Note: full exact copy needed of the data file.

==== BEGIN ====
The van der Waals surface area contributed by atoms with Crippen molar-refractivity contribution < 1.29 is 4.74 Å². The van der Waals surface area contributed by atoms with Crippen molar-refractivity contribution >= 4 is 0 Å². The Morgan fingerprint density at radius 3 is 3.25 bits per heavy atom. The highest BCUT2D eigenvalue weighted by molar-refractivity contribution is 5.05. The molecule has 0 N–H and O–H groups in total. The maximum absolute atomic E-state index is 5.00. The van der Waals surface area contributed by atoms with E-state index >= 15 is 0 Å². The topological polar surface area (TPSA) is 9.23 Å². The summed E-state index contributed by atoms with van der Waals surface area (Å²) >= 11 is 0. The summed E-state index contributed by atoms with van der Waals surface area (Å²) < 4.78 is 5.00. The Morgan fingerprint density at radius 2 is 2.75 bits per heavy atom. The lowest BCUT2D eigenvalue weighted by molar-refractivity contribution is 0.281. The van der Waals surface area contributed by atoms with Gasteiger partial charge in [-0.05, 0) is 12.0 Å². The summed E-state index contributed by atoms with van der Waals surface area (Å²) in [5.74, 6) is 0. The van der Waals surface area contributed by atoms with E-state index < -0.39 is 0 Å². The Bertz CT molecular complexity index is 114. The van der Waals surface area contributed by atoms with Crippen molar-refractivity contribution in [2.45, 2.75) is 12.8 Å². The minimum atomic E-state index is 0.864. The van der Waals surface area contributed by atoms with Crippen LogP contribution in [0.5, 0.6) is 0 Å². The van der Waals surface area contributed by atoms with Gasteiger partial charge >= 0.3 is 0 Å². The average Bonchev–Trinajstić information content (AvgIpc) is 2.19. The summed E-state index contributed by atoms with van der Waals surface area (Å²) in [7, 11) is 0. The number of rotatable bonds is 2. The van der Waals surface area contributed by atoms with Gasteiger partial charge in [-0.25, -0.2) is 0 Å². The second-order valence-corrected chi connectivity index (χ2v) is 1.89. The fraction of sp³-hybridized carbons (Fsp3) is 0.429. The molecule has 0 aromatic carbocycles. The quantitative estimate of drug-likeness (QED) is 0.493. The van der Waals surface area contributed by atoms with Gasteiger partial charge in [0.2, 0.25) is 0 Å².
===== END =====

The van der Waals surface area contributed by atoms with Crippen molar-refractivity contribution < 1.29 is 4.74 Å². The van der Waals surface area contributed by atoms with Crippen molar-refractivity contribution >= 4 is 0 Å². The Morgan fingerprint density at radius 3 is 3.25 bits per heavy atom. The highest BCUT2D eigenvalue weighted by molar-refractivity contribution is 5.05. The molecule has 0 N–H and O–H groups in total. The maximum absolute atomic E-state index is 5.00. The van der Waals surface area contributed by atoms with E-state index >= 15 is 0 Å². The topological polar surface area (TPSA) is 9.23 Å². The summed E-state index contributed by atoms with van der Waals surface area (Å²) >= 11 is 0. The summed E-state index contributed by atoms with van der Waals surface area (Å²) < 4.78 is 5.00. The Morgan fingerprint density at radius 2 is 2.75 bits per heavy atom. The lowest BCUT2D eigenvalue weighted by molar-refractivity contribution is 0.281. The van der Waals surface area contributed by atoms with Gasteiger partial charge in [-0.05, 0) is 12.0 Å². The summed E-state index contributed by atoms with van der Waals surface area (Å²) in [5.74, 6) is 0. The van der Waals surface area contributed by atoms with E-state index < -0.39 is 0 Å². The Bertz CT molecular complexity index is 114. The van der Waals surface area contributed by atoms with Crippen molar-refractivity contribution in [2.45, 2.75) is 12.8 Å². The minimum atomic E-state index is 0.864. The van der Waals surface area contributed by atoms with Crippen LogP contribution in [0.5, 0.6) is 0 Å². The van der Waals surface area contributed by atoms with Gasteiger partial charge >= 0.3 is 0 Å². The average Bonchev–Trinajstić information content (AvgIpc) is 2.19. The summed E-state index contributed by atoms with van der Waals surface area (Å²) in [7, 11) is 0. The number of rotatable bonds is 2. The van der Waals surface area contributed by atoms with Gasteiger partial charge in [-0.25, -0.2) is 0 Å². The second-order valence-corrected chi connectivity index (χ2v) is 1.89. The fraction of sp³-hybridized carbons (Fsp3) is 0.429. The molecule has 0 aromatic carbocycles. The quantitative estimate of drug-likeness (QED) is 0.493. The van der Waals surface area contributed by atoms with Gasteiger partial charge in [0.2, 0.25) is 0 Å².